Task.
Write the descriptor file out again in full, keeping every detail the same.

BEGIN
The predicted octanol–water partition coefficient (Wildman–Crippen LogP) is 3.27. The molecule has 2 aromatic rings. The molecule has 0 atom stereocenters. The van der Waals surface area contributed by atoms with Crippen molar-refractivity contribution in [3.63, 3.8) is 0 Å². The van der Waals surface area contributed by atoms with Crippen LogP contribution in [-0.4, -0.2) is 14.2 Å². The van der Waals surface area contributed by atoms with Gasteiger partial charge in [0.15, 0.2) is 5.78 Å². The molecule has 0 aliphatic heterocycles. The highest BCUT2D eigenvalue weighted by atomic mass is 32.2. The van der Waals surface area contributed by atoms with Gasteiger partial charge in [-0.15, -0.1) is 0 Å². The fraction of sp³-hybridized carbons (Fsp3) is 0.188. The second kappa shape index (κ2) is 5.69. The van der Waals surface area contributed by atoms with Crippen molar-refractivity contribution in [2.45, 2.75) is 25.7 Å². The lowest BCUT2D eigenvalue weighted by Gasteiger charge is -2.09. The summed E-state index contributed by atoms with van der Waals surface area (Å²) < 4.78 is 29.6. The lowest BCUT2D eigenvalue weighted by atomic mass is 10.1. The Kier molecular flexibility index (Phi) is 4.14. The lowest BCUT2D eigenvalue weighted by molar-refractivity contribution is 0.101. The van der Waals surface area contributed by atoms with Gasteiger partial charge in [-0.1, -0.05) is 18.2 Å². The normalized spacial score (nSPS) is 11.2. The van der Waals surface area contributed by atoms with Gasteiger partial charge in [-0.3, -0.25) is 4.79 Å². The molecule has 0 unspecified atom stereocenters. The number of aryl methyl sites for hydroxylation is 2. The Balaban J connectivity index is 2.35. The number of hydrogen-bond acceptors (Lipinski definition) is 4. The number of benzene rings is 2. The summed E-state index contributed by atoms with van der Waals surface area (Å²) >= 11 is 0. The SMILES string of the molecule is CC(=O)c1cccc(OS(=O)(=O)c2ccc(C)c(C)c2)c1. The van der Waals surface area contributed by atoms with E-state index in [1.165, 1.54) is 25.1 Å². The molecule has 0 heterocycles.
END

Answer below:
The predicted octanol–water partition coefficient (Wildman–Crippen LogP) is 3.27. The molecule has 2 aromatic rings. The molecule has 0 atom stereocenters. The van der Waals surface area contributed by atoms with Crippen molar-refractivity contribution in [3.63, 3.8) is 0 Å². The van der Waals surface area contributed by atoms with Crippen LogP contribution in [-0.4, -0.2) is 14.2 Å². The van der Waals surface area contributed by atoms with Gasteiger partial charge in [0.15, 0.2) is 5.78 Å². The molecule has 0 aliphatic heterocycles. The highest BCUT2D eigenvalue weighted by atomic mass is 32.2. The van der Waals surface area contributed by atoms with Gasteiger partial charge in [-0.15, -0.1) is 0 Å². The fraction of sp³-hybridized carbons (Fsp3) is 0.188. The second kappa shape index (κ2) is 5.69. The van der Waals surface area contributed by atoms with Crippen molar-refractivity contribution in [2.45, 2.75) is 25.7 Å². The lowest BCUT2D eigenvalue weighted by Gasteiger charge is -2.09. The summed E-state index contributed by atoms with van der Waals surface area (Å²) < 4.78 is 29.6. The lowest BCUT2D eigenvalue weighted by atomic mass is 10.1. The Kier molecular flexibility index (Phi) is 4.14. The lowest BCUT2D eigenvalue weighted by molar-refractivity contribution is 0.101. The van der Waals surface area contributed by atoms with Gasteiger partial charge in [-0.1, -0.05) is 18.2 Å². The normalized spacial score (nSPS) is 11.2. The van der Waals surface area contributed by atoms with Gasteiger partial charge in [-0.3, -0.25) is 4.79 Å². The molecule has 0 unspecified atom stereocenters. The number of aryl methyl sites for hydroxylation is 2. The Balaban J connectivity index is 2.35. The number of hydrogen-bond acceptors (Lipinski definition) is 4. The number of benzene rings is 2. The summed E-state index contributed by atoms with van der Waals surface area (Å²) >= 11 is 0. The SMILES string of the molecule is CC(=O)c1cccc(OS(=O)(=O)c2ccc(C)c(C)c2)c1. The van der Waals surface area contributed by atoms with E-state index in [1.165, 1.54) is 25.1 Å². The molecule has 0 heterocycles.